"I realize not everyone can enjoy good health, but it's still possible to do things when you're quite old," said 97-year-old Martha Tolles. "That's the good news."
Tolles, who gained success as a children's book author in her 40s — selling more than 2 million copies of her "Katie" series through Scholastic and other publishers — recently came out with her first novel for adults: "Love and Sabotage," set during World War II.
Though never a full-time writer, she has persisted through the years, adapting her formats to find new audiences for her work. She's stayed in the writing game, moving from children's short stories and children's books to memoir essays and now, a novel for adults. The part-time Palo Alto resident even enrolled in a writing class at Stanford Continuing Studies in 2008 when she was in her mid-80s.
"You hear of people who suddenly discover something they love, whether surfing, sewing, singing or whatever," she said in a recent interview. "And I found something I loved, which was writing for kids."
Tolles said she stumbled on writing inadvertently while in her 30s. She was raising six children in southern California with her lawyer husband when she experienced back trouble serious enough to require surgery.
"I had to hire two different gals to come in and run the show for me," she recalled. "There I lay. There was one television but it was downstairs and I was upstairs and they needed it downstairs. I got very bored, even though I love to read. So one day I thought, 'Maybe I'll just try writing a story.'"
She wrote a few and was buoyed by early success, selling stories to the popular children's magazines "Jack and Jill" and "Highlights."
"As soon as my back got better, I went off to Pasadena City College and enrolled in night writing classes and just loved the whole thing," Tolles said. "I had these (magazine) sales and I think the teacher said to me something about, 'Have you thought about writing a book?' So then I did think of it."
Inspired by her own children — one daughter and five sons — Tolles's first title was "Too Many Boys," the story of Katie, who is vastly outnumbered by the boys in her neighborhood. First published in 1965, it was later republished by Scholastic under the title "Katie and Those Boys." It led to several other books in the Katie series — some of which are now being reissued as e-books — "Katie's Babysitting Job" and "Katie for President."
"When I wrote 'Too Many Boys' my daughter was about 11," Tolles recalled. "After I sold it, I was at the table one night looking terribly proud and pleased. She said, 'You know, mother, you're not really an author, you're just a mother who wrote a book.'"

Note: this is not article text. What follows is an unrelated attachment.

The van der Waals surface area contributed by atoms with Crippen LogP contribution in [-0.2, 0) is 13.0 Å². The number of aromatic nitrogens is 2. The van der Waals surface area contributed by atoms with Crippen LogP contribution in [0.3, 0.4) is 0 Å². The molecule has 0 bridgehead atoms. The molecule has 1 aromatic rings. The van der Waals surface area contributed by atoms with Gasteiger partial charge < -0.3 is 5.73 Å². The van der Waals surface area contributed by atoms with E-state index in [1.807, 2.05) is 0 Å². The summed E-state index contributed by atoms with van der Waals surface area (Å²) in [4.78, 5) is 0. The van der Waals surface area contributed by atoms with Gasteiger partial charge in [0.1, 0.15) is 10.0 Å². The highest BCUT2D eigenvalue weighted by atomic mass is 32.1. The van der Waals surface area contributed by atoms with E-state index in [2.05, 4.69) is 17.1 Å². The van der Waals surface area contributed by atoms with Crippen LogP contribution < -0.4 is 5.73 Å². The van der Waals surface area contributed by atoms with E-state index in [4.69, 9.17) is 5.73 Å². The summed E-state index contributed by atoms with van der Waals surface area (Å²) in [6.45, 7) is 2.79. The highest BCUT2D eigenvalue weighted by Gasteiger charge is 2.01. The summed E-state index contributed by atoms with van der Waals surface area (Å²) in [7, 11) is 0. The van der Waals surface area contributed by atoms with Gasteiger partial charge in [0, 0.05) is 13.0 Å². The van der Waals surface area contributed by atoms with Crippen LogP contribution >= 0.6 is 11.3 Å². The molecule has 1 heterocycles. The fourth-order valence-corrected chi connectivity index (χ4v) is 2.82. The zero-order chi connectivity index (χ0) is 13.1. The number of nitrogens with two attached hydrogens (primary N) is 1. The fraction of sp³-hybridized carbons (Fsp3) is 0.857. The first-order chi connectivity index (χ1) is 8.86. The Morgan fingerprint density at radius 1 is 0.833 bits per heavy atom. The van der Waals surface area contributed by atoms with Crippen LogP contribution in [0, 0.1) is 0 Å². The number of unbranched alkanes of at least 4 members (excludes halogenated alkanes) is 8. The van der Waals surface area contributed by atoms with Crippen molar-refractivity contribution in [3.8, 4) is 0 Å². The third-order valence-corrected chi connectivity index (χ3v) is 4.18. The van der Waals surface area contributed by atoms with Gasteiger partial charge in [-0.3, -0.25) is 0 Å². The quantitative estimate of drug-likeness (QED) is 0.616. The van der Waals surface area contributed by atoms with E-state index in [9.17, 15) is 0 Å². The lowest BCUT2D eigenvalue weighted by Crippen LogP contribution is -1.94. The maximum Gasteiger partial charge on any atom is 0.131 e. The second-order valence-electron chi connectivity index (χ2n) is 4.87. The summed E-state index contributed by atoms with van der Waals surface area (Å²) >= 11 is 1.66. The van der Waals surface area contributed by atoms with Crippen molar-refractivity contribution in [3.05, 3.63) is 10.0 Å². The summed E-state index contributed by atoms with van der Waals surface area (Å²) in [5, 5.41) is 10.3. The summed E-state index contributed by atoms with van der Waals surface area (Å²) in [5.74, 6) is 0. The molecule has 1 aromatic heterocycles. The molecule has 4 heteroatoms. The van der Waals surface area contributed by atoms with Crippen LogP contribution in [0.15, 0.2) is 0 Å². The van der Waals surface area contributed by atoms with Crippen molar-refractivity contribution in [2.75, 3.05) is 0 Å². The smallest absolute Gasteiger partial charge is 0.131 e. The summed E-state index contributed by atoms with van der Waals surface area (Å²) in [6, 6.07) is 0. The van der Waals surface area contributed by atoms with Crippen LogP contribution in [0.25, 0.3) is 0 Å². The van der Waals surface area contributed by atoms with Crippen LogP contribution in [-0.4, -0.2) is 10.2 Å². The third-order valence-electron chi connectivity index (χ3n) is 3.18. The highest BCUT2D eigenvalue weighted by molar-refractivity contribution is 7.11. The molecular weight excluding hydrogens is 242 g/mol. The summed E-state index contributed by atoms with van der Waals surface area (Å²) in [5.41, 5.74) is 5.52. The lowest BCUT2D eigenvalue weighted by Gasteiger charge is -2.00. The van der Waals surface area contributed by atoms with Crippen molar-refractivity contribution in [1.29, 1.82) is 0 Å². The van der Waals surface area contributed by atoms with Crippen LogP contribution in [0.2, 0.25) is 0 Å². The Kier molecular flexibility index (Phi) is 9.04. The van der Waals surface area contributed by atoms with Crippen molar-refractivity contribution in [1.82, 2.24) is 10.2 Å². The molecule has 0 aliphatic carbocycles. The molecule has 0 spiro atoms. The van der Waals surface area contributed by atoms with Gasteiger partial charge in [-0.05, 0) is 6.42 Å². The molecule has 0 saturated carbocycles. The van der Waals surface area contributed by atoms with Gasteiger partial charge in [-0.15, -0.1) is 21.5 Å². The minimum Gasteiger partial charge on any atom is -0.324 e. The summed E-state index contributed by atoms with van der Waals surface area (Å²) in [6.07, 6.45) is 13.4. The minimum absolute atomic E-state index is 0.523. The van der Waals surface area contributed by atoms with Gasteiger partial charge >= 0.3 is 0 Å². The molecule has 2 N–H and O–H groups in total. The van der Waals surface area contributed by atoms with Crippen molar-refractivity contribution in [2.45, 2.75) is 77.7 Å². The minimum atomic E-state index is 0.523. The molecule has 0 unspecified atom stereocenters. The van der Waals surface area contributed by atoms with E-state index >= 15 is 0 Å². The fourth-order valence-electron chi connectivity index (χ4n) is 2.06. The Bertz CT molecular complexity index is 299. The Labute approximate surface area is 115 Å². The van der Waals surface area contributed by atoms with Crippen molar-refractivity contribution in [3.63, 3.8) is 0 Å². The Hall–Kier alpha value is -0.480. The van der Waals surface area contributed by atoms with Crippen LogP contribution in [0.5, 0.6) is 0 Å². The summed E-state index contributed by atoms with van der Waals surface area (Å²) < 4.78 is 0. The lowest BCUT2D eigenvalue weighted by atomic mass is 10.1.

Eventually Tolles penned at least eight children's titles published by Scholastic, reaching sales of 2.3 million. Later she wrote stories for the children's page of the Los Angeles Times, three of which were published as paperbacks.
When editors lost interest in her children's books, Tolles adapted. "Styles change in books, just like in clothing and everything else." Eventually, "everybody wanted to read Harry Potter instead of everyday realistic fiction," she said.
Switching gears, she mined her memories to produce what she calls "looking back essays" and scoured the web to find publishers. Magazines with names like "Good Old Days," "Dame" and "Skirt" published the reminiscences — about being late to her own wedding on a Corpus Christi naval base in 1944 or about her early days as a housekeeper. Another essay, "While Lying Down on the Job," explained how she launched her writing career while in bed.
Tolles and her husband became part-time residents of Palo Alto about 15 years ago, when they arrived to help their daughter at the time of the illness and death of their son-in-law, physician Alex Tseng. Their daughter Cynthia Tolles Tseng passed away a few years later in 2010. Tolles has continued to spend time in Palo Alto, though her primary residence since 1948 has been southern California.
After her husband of 63 years died in 2008, she enrolled in the writing class at Stanford, where she developed the World War II novel. The story line echoed that of her own life in the 1940s — a recent graduate of Smith College working as a newspaper reporter with a fiance who's a Marine fighter pilot in the Pacific.
"I think writing it helped me because so much of it was about our life together," she said. "In real life, I was married; in the book, I was engaged. In both cases it was Edwin Roy Tolles who was the fighter pilot. (The war) was an interesting time because women were getting jobs they'd never had before." The novel, "Love and Sabotage," was published in 2018 by Speaking Volumes press.
Tolles continues to participate in her writers' group, which grew out of her Pasadena City College writing classes in the 1970s. Members gather weekly to read and discuss one another's manuscripts.
She recently sent four boxes full of papers documenting her career — including drafts, correspondence with editors and fans and interviews — to the archives and manuscripts collection at Smith College, where graduated with the class of 1943.
Tolles said the problems with her back cleared up years ago. "I wouldn't play golf and I don't lift heavy things, but otherwise I'm just fine," she said.
She reflected on the mixed emotions of aging in an essay, "This Is What It's Like To Be 90," published by Dame magazine in 2015: "Funny how I've begun to feel boastful about my age after years of desperately trying to hide it," she wrote.
"And so here I am, missing my loved ones and dear friends, trying not to feel lonely, especially without my husband of 63 years — yet sheepishly proud I'm here. Because I am so old, people don't expect much of me either. When walking with a younger friend the other day, she said, 'Look at you. Aren't you amazing? You can still walk!' Well, yes, I can and I'm still enjoying it. Sort of."